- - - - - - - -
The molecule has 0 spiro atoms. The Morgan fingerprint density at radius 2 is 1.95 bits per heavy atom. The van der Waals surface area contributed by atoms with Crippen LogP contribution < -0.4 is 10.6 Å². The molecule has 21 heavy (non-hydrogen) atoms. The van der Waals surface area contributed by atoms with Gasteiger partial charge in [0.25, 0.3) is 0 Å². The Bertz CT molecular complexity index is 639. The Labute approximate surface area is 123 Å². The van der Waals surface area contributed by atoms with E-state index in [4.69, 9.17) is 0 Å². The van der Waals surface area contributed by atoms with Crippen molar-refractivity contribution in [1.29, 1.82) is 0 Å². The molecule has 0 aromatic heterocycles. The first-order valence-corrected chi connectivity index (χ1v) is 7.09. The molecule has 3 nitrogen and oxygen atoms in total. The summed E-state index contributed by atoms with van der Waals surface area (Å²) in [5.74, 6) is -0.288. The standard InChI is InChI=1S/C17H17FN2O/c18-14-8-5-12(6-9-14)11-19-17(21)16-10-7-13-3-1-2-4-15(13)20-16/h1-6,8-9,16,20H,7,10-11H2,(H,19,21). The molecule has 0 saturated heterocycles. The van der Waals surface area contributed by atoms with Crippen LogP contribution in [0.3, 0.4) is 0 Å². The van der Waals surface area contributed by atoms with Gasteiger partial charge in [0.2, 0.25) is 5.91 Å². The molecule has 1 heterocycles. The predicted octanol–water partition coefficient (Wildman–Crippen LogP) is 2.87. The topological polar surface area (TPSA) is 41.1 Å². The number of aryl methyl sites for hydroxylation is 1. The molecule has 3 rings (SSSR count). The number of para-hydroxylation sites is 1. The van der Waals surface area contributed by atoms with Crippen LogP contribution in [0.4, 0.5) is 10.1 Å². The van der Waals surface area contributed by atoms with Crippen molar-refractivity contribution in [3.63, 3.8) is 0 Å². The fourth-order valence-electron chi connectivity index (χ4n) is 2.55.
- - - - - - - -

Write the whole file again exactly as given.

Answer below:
The molecule has 0 spiro atoms. The Morgan fingerprint density at radius 2 is 1.95 bits per heavy atom. The van der Waals surface area contributed by atoms with Crippen LogP contribution < -0.4 is 10.6 Å². The molecule has 21 heavy (non-hydrogen) atoms. The van der Waals surface area contributed by atoms with Gasteiger partial charge in [0.25, 0.3) is 0 Å². The Bertz CT molecular complexity index is 639. The Labute approximate surface area is 123 Å². The van der Waals surface area contributed by atoms with E-state index in [4.69, 9.17) is 0 Å². The van der Waals surface area contributed by atoms with Crippen molar-refractivity contribution in [1.29, 1.82) is 0 Å². The molecule has 0 aromatic heterocycles. The first-order valence-corrected chi connectivity index (χ1v) is 7.09. The molecule has 3 nitrogen and oxygen atoms in total. The summed E-state index contributed by atoms with van der Waals surface area (Å²) in [5.74, 6) is -0.288. The standard InChI is InChI=1S/C17H17FN2O/c18-14-8-5-12(6-9-14)11-19-17(21)16-10-7-13-3-1-2-4-15(13)20-16/h1-6,8-9,16,20H,7,10-11H2,(H,19,21). The molecule has 0 saturated heterocycles. The van der Waals surface area contributed by atoms with Crippen LogP contribution in [0.3, 0.4) is 0 Å². The van der Waals surface area contributed by atoms with Gasteiger partial charge in [0.2, 0.25) is 5.91 Å². The molecule has 1 heterocycles. The predicted octanol–water partition coefficient (Wildman–Crippen LogP) is 2.87. The topological polar surface area (TPSA) is 41.1 Å². The number of aryl methyl sites for hydroxylation is 1. The molecule has 3 rings (SSSR count). The number of para-hydroxylation sites is 1. The van der Waals surface area contributed by atoms with Crippen LogP contribution in [0.4, 0.5) is 10.1 Å². The van der Waals surface area contributed by atoms with Crippen molar-refractivity contribution in [3.63, 3.8) is 0 Å². The fourth-order valence-electron chi connectivity index (χ4n) is 2.55.